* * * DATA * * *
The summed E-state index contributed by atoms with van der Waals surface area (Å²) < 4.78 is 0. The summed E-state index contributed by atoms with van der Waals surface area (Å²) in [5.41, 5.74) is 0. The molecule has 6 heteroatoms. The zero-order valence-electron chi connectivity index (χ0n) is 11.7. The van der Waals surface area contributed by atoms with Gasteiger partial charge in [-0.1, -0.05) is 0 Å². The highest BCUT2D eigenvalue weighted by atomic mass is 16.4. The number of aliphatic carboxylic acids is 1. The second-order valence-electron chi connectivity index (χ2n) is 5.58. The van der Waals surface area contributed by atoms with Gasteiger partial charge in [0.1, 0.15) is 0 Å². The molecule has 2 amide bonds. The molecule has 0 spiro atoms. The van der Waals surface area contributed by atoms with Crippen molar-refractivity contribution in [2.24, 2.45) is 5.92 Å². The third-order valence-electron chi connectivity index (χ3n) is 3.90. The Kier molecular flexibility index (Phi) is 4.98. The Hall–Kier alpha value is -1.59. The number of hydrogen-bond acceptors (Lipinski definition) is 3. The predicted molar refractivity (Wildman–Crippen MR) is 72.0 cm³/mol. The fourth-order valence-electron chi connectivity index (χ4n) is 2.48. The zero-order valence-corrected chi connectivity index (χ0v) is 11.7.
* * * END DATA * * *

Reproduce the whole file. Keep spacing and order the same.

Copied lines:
The summed E-state index contributed by atoms with van der Waals surface area (Å²) < 4.78 is 0. The summed E-state index contributed by atoms with van der Waals surface area (Å²) in [5.41, 5.74) is 0. The molecule has 6 heteroatoms. The zero-order valence-electron chi connectivity index (χ0n) is 11.7. The van der Waals surface area contributed by atoms with Gasteiger partial charge in [-0.1, -0.05) is 0 Å². The highest BCUT2D eigenvalue weighted by atomic mass is 16.4. The number of aliphatic carboxylic acids is 1. The second-order valence-electron chi connectivity index (χ2n) is 5.58. The van der Waals surface area contributed by atoms with Gasteiger partial charge in [0.1, 0.15) is 0 Å². The molecule has 2 amide bonds. The molecule has 0 spiro atoms. The van der Waals surface area contributed by atoms with Crippen molar-refractivity contribution in [2.24, 2.45) is 5.92 Å². The third-order valence-electron chi connectivity index (χ3n) is 3.90. The Kier molecular flexibility index (Phi) is 4.98. The Hall–Kier alpha value is -1.59. The number of hydrogen-bond acceptors (Lipinski definition) is 3. The predicted molar refractivity (Wildman–Crippen MR) is 72.0 cm³/mol. The fourth-order valence-electron chi connectivity index (χ4n) is 2.48. The zero-order valence-corrected chi connectivity index (χ0v) is 11.7.